Emissions reductions should happen fastest in rich countries like the U.S., whose accumulated, often ill-begotten wealth make them better equipped to make a rapid transition off of fossil fuels. To meet the goals of the Paris Agreement, the U.S. Climate Action Network, or USCAN, recommends a 70 percent reduction in domestic emissions by 2035, in addition to joining other wealthy Global North countries in furnishing the resources needed to make a transition possible for less wealthy countries. This dual-level commitment—both the domestic cuts and the assistance to other countries, which the report notes would be the equivalent of the U.S. reducing its own emissions by 195 percent below 2005 levels—is what’s required for the U.S.—the world’s largest economy—to meet what’s known as its “fair share,” accounting for both its historical contribution to global warming and financial capacity to deal with it.

Governments whose national budgets rely on oil revenues aren’t going to be too keen to excise fossil fuels from the global economy. Those that have been on the losing end of brutal debt repayment schemes imposed by the International Monetary Fund and World Bank—the so-called Bretton Woods system the U.S. helped erect—will be rightfully skeptical of being told to cut back on fossil fueled development that’s still often the only viable path toward raising living standards.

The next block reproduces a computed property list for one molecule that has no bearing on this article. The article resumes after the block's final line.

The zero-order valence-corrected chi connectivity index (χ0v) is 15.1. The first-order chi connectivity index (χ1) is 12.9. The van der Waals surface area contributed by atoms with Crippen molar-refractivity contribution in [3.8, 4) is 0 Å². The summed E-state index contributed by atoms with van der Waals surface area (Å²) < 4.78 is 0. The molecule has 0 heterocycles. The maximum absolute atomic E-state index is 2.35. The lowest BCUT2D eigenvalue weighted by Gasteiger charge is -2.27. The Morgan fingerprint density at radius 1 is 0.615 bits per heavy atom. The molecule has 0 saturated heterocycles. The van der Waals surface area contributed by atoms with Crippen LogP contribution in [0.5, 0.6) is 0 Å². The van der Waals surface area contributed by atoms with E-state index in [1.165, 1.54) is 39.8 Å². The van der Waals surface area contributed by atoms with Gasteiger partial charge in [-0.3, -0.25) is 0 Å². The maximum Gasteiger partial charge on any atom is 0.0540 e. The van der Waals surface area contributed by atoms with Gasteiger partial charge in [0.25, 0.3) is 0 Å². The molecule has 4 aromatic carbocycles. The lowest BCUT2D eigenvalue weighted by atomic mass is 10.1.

In both Democratic and Republican administrations, U.S. negotiators’ approach has been to demand massive reductions from the rest of the world—particularly fast-growing economies like China and India—with little to show at home. Before Donald Trump withdrew the U.S. from Paris, the Obama administration had pledged to reduce emissions by between just 26 and 28 percent by 2025 to meet that goal.